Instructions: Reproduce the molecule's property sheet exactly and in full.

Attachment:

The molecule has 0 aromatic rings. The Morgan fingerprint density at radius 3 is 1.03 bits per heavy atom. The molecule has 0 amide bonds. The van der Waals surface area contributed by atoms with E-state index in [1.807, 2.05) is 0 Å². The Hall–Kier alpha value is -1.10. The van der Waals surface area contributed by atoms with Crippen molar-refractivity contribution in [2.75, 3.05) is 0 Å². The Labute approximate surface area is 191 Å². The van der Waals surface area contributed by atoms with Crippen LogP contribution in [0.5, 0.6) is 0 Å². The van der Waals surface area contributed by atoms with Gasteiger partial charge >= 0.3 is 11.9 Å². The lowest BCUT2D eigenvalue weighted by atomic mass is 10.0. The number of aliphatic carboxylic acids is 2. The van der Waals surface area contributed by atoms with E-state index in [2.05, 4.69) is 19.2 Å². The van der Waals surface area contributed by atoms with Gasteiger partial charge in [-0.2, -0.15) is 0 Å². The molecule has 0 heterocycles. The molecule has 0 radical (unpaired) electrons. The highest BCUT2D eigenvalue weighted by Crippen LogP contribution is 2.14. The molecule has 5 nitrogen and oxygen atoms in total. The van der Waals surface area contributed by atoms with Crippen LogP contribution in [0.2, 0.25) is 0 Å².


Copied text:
The molecule has 0 aromatic rings. The Morgan fingerprint density at radius 3 is 1.03 bits per heavy atom. The molecule has 0 amide bonds. The van der Waals surface area contributed by atoms with E-state index in [1.807, 2.05) is 0 Å². The Hall–Kier alpha value is -1.10. The van der Waals surface area contributed by atoms with Crippen molar-refractivity contribution in [2.75, 3.05) is 0 Å². The Labute approximate surface area is 191 Å². The van der Waals surface area contributed by atoms with Crippen LogP contribution in [0.5, 0.6) is 0 Å². The van der Waals surface area contributed by atoms with Gasteiger partial charge >= 0.3 is 11.9 Å². The lowest BCUT2D eigenvalue weighted by atomic mass is 10.0. The number of aliphatic carboxylic acids is 2. The van der Waals surface area contributed by atoms with E-state index in [2.05, 4.69) is 19.2 Å². The van der Waals surface area contributed by atoms with Gasteiger partial charge in [-0.2, -0.15) is 0 Å². The molecule has 0 heterocycles. The molecule has 0 radical (unpaired) electrons. The highest BCUT2D eigenvalue weighted by Crippen LogP contribution is 2.14. The molecule has 5 nitrogen and oxygen atoms in total. The van der Waals surface area contributed by atoms with Crippen LogP contribution in [0.2, 0.25) is 0 Å².